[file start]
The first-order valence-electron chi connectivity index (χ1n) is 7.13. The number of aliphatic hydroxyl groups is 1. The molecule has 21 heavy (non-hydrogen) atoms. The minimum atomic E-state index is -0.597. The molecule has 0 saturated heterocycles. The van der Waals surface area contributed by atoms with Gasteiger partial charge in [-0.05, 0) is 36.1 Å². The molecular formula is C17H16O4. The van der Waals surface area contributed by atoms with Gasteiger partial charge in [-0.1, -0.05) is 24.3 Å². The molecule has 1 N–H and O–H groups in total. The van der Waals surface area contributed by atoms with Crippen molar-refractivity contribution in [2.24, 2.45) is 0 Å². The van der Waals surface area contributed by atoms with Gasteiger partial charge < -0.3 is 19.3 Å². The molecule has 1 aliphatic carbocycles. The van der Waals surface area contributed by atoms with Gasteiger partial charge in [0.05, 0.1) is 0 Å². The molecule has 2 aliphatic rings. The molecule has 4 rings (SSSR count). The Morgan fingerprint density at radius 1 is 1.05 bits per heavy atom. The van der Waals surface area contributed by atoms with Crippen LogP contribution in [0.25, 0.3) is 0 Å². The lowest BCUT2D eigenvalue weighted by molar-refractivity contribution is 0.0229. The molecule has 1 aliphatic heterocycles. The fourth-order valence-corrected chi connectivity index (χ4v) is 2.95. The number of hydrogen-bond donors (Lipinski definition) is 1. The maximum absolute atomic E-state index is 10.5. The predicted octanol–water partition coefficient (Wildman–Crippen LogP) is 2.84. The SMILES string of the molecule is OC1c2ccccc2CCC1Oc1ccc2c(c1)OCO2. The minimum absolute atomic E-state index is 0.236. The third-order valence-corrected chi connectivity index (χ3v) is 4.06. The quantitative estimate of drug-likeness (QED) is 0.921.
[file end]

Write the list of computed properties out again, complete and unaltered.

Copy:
The first-order valence-electron chi connectivity index (χ1n) is 7.13. The number of aliphatic hydroxyl groups is 1. The molecule has 21 heavy (non-hydrogen) atoms. The minimum atomic E-state index is -0.597. The molecule has 0 saturated heterocycles. The van der Waals surface area contributed by atoms with Gasteiger partial charge in [-0.05, 0) is 36.1 Å². The molecular formula is C17H16O4. The van der Waals surface area contributed by atoms with Gasteiger partial charge in [-0.1, -0.05) is 24.3 Å². The molecule has 1 N–H and O–H groups in total. The van der Waals surface area contributed by atoms with Crippen molar-refractivity contribution in [2.24, 2.45) is 0 Å². The van der Waals surface area contributed by atoms with Gasteiger partial charge < -0.3 is 19.3 Å². The molecule has 1 aliphatic carbocycles. The van der Waals surface area contributed by atoms with Gasteiger partial charge in [0.05, 0.1) is 0 Å². The molecule has 2 aliphatic rings. The molecule has 4 rings (SSSR count). The Morgan fingerprint density at radius 1 is 1.05 bits per heavy atom. The van der Waals surface area contributed by atoms with Crippen LogP contribution in [0.25, 0.3) is 0 Å². The lowest BCUT2D eigenvalue weighted by molar-refractivity contribution is 0.0229. The molecule has 1 aliphatic heterocycles. The fourth-order valence-corrected chi connectivity index (χ4v) is 2.95. The number of hydrogen-bond donors (Lipinski definition) is 1. The maximum absolute atomic E-state index is 10.5. The predicted octanol–water partition coefficient (Wildman–Crippen LogP) is 2.84. The SMILES string of the molecule is OC1c2ccccc2CCC1Oc1ccc2c(c1)OCO2. The minimum absolute atomic E-state index is 0.236. The third-order valence-corrected chi connectivity index (χ3v) is 4.06. The quantitative estimate of drug-likeness (QED) is 0.921.